SELF-CARE SKILLS FOR PARENTING ATTENTION DIFFERENT CHILDREN
by George T. Lynn, M. A., C.M.H.C.
Parenting a child with attention differences (Attention Deficit, Tourette Syndrome, Obsessive Compulsive) can be an experience that either strengthens parents or stresses them to the point of burnout. I have noticed in my counseling practice that parents who are best at managing their spirited kids are also best at taking care of themselves. Those most effective share five basic characteristics.
1. They see parenting an Attention Different child as a challenge, not a curse. Hans Selye, the researcher who first identified the human stress response in the nineteen twenties said that accepting stressors as challenges is a marker of the healthiest people. He called this the "eustress" response and differentiated it from distress, a reaction style which can result in physical and psychological health problems.
Parents who have a eustress attitude do not try to avoid the reality that their child is different but seek to understand problems as they come up and try different things to deal with them until they find something that works. Their attitude is "This is not going to grind me down. I am strong enough and creative enough to deal with it, and I will prevail!"
2. They don't take it personally. Attention Different children have biochemically caused problems such as disinhibition and aggression that are not the parents' fault and that the child could not eliminate if he wanted with all his heart to do so. The best parents realize this. They don't put themselves down for not being able to change him. They stay firm, but not merciless, and they don't argue with the child. Guilt for something you can't control is a ticket to burnout.
3. They parent smart. Eustress oriented parents realize that they cannot let the experts run their lives and that they must themselves become authorities on what is happening psychologically and biochemically with their child. They keep up on their reading and become well versed in all aspects of their child's management, medication, diet and behavioral issues. They also actively participate in organizations that provide information and assistance (LDA, CH.A.D.D., Tourette Syndrome Association, OCD Association, etc.)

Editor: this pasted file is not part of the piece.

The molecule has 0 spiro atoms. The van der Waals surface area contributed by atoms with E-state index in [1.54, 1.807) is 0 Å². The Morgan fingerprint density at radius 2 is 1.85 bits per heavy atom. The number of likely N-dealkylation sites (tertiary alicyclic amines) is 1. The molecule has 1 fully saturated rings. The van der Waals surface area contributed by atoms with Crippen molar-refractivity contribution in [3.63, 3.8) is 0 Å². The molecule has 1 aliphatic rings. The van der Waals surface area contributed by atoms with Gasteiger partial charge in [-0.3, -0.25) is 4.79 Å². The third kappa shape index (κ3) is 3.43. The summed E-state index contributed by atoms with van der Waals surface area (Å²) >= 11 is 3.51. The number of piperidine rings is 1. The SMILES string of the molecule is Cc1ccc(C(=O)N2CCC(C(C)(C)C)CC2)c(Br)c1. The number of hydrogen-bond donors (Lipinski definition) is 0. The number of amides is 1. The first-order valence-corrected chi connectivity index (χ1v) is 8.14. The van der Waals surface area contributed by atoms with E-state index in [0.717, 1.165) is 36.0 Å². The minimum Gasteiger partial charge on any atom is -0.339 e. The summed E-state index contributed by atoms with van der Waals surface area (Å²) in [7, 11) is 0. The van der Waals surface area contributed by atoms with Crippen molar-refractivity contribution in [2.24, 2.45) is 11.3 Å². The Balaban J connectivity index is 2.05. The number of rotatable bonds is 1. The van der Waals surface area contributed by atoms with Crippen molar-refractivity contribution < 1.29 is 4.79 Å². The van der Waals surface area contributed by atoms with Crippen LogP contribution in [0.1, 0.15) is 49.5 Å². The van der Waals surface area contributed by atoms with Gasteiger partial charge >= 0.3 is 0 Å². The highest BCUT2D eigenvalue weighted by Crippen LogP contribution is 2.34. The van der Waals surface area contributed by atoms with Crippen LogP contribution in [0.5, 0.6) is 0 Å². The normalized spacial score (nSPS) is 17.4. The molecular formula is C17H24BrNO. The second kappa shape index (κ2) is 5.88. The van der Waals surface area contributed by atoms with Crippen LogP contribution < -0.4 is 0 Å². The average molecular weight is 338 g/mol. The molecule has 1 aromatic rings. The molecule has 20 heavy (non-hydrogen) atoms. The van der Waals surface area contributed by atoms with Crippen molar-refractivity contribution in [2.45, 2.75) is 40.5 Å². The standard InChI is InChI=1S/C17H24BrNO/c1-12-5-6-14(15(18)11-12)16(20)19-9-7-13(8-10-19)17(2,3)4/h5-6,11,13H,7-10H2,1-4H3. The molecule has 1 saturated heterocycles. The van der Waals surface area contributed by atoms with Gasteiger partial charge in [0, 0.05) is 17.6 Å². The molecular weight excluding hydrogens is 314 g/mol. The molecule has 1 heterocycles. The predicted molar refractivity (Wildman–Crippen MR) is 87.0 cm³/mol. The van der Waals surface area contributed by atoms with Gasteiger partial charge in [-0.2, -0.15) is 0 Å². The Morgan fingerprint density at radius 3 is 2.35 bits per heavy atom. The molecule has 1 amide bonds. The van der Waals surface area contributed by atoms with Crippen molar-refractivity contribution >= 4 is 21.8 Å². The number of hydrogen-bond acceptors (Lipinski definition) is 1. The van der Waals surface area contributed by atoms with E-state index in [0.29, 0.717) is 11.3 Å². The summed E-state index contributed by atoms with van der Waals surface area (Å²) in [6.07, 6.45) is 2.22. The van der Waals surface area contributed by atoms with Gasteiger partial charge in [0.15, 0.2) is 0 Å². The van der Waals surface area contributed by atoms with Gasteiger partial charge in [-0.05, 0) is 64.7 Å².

4. They become skillful in dealing with bureaucracies. Just as they do not let experts run their lives, they do not let professional managers in organizations mandated to help their children (schools, other service delivery agencies) tell them what to do. As parents of health impaired children they realize that the law is on their side but they may first have to let managers in charge of resource scarce programs know that they are not going to go away or accept a level of service that does not help their child. They become very assertive.
Hans Selye said that having a feeling of control over one's life is a central aspect of personal stress management. Parents may have to fight to keep their power with bureaucracies but it is worth the fight in terms of their child's well being and their own peace of mind.
5. They get support. Stress research on people who have survived horrendous experiences such as war or internment in concentration camps, has demonstrated that it is those who band together and take comfort from each other who survive. Parenting an Attention Different child can be initially isolating. Parents will experience severe disapproval from other adults who feel that the child needs more discipline or more love or more something else.
Parents who take best care of themselves actively seek out support from friends through deliberately educating them on their child's problem or they participate in organized support groups.
As a parent of a Tourette child, I have been amazed by how accepting people can be once they know that my son's behavior is only partially under his control. Getting the support of friends and neighbors is an ongoing process and the timing has to be right to talk about it. But once the subject is brought up and the questions explored, the stage is set for a new, stronger relationship based on acceptance and knowledge. Though parents must take some interpersonal risks initially, the end result of making their child's differences a spoken about part of their lives moves all toward a greater sense of community and makes the parenting challenge enormously easier.
_ printed in The Missing Piece .Spring, 1994.